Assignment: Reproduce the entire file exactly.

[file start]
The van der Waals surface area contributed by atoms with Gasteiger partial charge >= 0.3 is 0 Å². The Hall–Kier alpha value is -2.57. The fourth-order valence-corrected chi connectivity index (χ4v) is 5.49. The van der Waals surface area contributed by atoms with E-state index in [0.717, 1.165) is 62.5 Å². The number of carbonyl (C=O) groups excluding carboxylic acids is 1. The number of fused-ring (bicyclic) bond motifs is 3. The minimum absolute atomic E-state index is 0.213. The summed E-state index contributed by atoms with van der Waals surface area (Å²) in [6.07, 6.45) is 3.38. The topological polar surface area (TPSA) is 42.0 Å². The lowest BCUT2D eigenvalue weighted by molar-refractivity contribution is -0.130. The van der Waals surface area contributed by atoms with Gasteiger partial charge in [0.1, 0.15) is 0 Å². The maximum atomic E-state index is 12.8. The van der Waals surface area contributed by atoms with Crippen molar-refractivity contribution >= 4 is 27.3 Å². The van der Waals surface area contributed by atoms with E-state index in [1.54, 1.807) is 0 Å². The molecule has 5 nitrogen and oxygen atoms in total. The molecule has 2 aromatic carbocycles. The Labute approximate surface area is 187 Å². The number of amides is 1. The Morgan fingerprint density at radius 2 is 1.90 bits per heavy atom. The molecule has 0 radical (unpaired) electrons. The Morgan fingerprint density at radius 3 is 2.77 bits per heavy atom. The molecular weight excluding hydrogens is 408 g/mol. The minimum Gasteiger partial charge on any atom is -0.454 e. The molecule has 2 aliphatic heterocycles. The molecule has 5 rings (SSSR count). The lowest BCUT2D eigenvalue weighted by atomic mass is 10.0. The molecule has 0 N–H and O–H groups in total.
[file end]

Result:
The van der Waals surface area contributed by atoms with Gasteiger partial charge >= 0.3 is 0 Å². The Hall–Kier alpha value is -2.57. The fourth-order valence-corrected chi connectivity index (χ4v) is 5.49. The van der Waals surface area contributed by atoms with E-state index in [0.717, 1.165) is 62.5 Å². The number of carbonyl (C=O) groups excluding carboxylic acids is 1. The number of fused-ring (bicyclic) bond motifs is 3. The minimum absolute atomic E-state index is 0.213. The summed E-state index contributed by atoms with van der Waals surface area (Å²) in [6.07, 6.45) is 3.38. The topological polar surface area (TPSA) is 42.0 Å². The lowest BCUT2D eigenvalue weighted by molar-refractivity contribution is -0.130. The van der Waals surface area contributed by atoms with Gasteiger partial charge in [0.1, 0.15) is 0 Å². The maximum atomic E-state index is 12.8. The van der Waals surface area contributed by atoms with Crippen molar-refractivity contribution >= 4 is 27.3 Å². The van der Waals surface area contributed by atoms with E-state index in [1.54, 1.807) is 0 Å². The molecule has 5 nitrogen and oxygen atoms in total. The molecule has 2 aromatic carbocycles. The Labute approximate surface area is 187 Å². The number of amides is 1. The Morgan fingerprint density at radius 2 is 1.90 bits per heavy atom. The molecule has 0 radical (unpaired) electrons. The Morgan fingerprint density at radius 3 is 2.77 bits per heavy atom. The molecular weight excluding hydrogens is 408 g/mol. The minimum Gasteiger partial charge on any atom is -0.454 e. The molecule has 2 aliphatic heterocycles. The molecule has 5 rings (SSSR count). The lowest BCUT2D eigenvalue weighted by atomic mass is 10.0. The molecule has 0 N–H and O–H groups in total.